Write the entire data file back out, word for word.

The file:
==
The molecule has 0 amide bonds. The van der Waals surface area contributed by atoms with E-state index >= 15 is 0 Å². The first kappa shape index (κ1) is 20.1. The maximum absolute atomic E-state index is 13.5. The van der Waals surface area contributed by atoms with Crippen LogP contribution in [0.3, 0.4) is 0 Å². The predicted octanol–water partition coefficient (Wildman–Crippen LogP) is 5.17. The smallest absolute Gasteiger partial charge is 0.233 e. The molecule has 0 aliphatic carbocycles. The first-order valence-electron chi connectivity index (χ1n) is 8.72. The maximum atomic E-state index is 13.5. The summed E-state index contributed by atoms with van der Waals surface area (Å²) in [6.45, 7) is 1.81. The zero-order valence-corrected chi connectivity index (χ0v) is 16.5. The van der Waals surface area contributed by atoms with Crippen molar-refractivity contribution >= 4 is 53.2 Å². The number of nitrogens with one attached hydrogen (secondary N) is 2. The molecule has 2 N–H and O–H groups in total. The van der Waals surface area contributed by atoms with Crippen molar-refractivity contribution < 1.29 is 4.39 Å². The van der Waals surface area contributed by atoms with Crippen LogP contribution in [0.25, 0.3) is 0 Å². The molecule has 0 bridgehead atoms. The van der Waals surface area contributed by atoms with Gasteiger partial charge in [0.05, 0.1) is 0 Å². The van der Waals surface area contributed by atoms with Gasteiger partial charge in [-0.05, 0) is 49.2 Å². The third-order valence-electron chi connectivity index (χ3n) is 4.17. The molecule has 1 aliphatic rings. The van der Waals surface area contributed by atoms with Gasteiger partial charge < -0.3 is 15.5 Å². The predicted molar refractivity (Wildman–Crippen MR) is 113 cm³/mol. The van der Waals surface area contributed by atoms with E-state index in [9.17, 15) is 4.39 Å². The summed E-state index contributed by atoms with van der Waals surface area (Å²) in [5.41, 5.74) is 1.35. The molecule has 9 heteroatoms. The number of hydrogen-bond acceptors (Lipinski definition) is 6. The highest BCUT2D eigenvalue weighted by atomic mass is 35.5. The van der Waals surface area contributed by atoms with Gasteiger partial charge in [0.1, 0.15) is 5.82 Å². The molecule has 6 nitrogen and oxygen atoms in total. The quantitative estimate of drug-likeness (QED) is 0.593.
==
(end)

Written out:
The molecule has 0 amide bonds. The van der Waals surface area contributed by atoms with E-state index >= 15 is 0 Å². The first kappa shape index (κ1) is 20.1. The maximum absolute atomic E-state index is 13.5. The van der Waals surface area contributed by atoms with Crippen LogP contribution in [0.3, 0.4) is 0 Å². The predicted octanol–water partition coefficient (Wildman–Crippen LogP) is 5.17. The smallest absolute Gasteiger partial charge is 0.233 e. The molecule has 0 aliphatic carbocycles. The first-order valence-electron chi connectivity index (χ1n) is 8.72. The maximum atomic E-state index is 13.5. The summed E-state index contributed by atoms with van der Waals surface area (Å²) in [6.45, 7) is 1.81. The zero-order valence-corrected chi connectivity index (χ0v) is 16.5. The van der Waals surface area contributed by atoms with Crippen molar-refractivity contribution >= 4 is 53.2 Å². The number of nitrogens with one attached hydrogen (secondary N) is 2. The molecule has 2 N–H and O–H groups in total. The van der Waals surface area contributed by atoms with Crippen molar-refractivity contribution < 1.29 is 4.39 Å². The van der Waals surface area contributed by atoms with Crippen LogP contribution in [0.25, 0.3) is 0 Å². The molecule has 0 bridgehead atoms. The van der Waals surface area contributed by atoms with Gasteiger partial charge in [0.05, 0.1) is 0 Å². The van der Waals surface area contributed by atoms with Gasteiger partial charge in [-0.05, 0) is 49.2 Å². The third-order valence-electron chi connectivity index (χ3n) is 4.17. The molecule has 1 aliphatic rings. The van der Waals surface area contributed by atoms with Gasteiger partial charge < -0.3 is 15.5 Å². The predicted molar refractivity (Wildman–Crippen MR) is 113 cm³/mol. The van der Waals surface area contributed by atoms with E-state index in [9.17, 15) is 4.39 Å². The summed E-state index contributed by atoms with van der Waals surface area (Å²) in [5.41, 5.74) is 1.35. The molecule has 9 heteroatoms. The number of hydrogen-bond acceptors (Lipinski definition) is 6. The highest BCUT2D eigenvalue weighted by atomic mass is 35.5. The van der Waals surface area contributed by atoms with Gasteiger partial charge in [0.1, 0.15) is 5.82 Å². The molecule has 6 nitrogen and oxygen atoms in total. The quantitative estimate of drug-likeness (QED) is 0.593.